Rain Forests

"We know there will be problems in environmental terms, many serious problems, but it is a matter of economics. There won\'t be any complete disaster, and what we cannot solve, well, that\'s the price we have to pay."
- Eduardo Albuquerque Barbosa

There is a constant war that is being fought in the rainforests of South America. The death toll is one that far surpasses any other war in history. Vietnam and World War II had minimal loss of life compared to this never-ending battle. It is predicted that by the year 2020, the casualties will reach 150 per day. This total does not even include the loss of human life
due to the lack of oxygen and the horrible living conditions. This
terrible scenario would be the result of mankind\'s failure to cooperate and live in harmony with the environment, especially the rainforest of South America. In the end, the destruction of the rainforests will mean the destruction of mankind.
The devastation of the rainforest may be compared to playing a game of Russian Roulette. One-forth of existing medicines comes from tropical plants whose homes are in the rainforests of South America. For every acre that is lost in the burning season, there is one acre less that we have for possible life saving medicines. About 70 percent of plants used in anti-cancer drug come are the rain forest. We are slowly destroying the environment and ourselves. Whether we realize it or not,
the world could quickly come to an ecological stop. Every day 144,000 acres of the rainforests are cut down, slashed and/or put up in flames.
In 1974, Brazil started a forest fire of 20.6 million square feet (3,900 square miles). The fire ragged out of control and was later marked the largest forest fire in Brazilian history. This 1974 fire is now considered small to others in the past recent years. On average the burning season lasts up to four months out of the whole year. During this period of time, it is not unusual for most of South America to be covered in a thick blanket of smoke. The bulk of these fires, when combined, are equivalent to the great inferno of 1988 at Yellow Stone National Park. Emitted from these devastating fires every year are billions of carcinogens and poisonous gases that stay in our atmosphere. The gases and pollution have been building for many years, and scientists believe that the atmosphere is due to reach its saturation point very soon.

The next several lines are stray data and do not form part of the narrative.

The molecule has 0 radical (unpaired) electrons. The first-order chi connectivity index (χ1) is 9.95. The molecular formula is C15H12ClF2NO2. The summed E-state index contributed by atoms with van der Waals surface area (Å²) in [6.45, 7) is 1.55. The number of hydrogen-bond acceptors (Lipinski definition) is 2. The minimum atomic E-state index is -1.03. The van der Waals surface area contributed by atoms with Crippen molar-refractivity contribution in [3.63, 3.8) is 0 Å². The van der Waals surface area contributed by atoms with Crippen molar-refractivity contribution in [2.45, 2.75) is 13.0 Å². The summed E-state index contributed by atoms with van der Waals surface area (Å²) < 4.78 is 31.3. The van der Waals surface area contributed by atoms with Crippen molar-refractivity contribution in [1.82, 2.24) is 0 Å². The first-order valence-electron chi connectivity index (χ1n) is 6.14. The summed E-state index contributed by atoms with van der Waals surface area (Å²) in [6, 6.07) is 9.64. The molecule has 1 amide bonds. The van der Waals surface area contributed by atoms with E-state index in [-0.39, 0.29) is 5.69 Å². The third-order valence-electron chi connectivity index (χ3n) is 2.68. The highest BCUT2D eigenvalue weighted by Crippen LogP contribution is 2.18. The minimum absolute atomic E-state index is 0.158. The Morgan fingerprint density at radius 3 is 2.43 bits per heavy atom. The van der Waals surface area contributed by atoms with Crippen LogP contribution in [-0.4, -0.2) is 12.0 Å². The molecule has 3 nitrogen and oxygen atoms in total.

The greed for money and lust for land are just two flames at the heart of the fire. At the expense of innocent lives of rainforest dwelling animals and local environmentalists, large corporations can some how justify their murderous ways. Rainforests cover only a mere seven percent of the Earth\'s land surface, yet they contain 50 percent of the world\'s species. Along with the thousands of animals in these century old forests, there are many tribes of Indians who are subjected to torment and usually death by their companies. Heartless Corporations such as Endesa, Arboriente and PICOP ignore the blockades of the FPA, "Forest Peoples\' Alliance", and the perpetual pleas of the Scientist\'s who predict, "tropical species are disappearing at a rate that could conceivably reach as high as 150 species a day by the year 2020" Landry, (5). Unfortunately this battle is about to economics versus environment, and so far the environment is losing the war.
Chico Mendes\' death finally brought the much-needed worldwide attention to the rainforests. Until 1988 the astonishing figures produced by environmentalists and scientists never had much weight for people of countries outside of the Amazon Rain Forest. The death of Mendes was the second death of a NCRT, National Council of Rubber Tappers, member in recent times. The fight, " at first, was only about ecology, and defending the fishes, the animals, the forest, and the river. They didn\'t realize that
Humans were also in the forest" Rodrigues, Revkin (1). Though Chico was a rubber tapper in the town of Xapuri, he spent most of the year traveling around the world trying to gain support in his fight against the destruction of the rainforest. Chico\'s non-violent approach won him much favor from the United States and all of the other rubber tappers.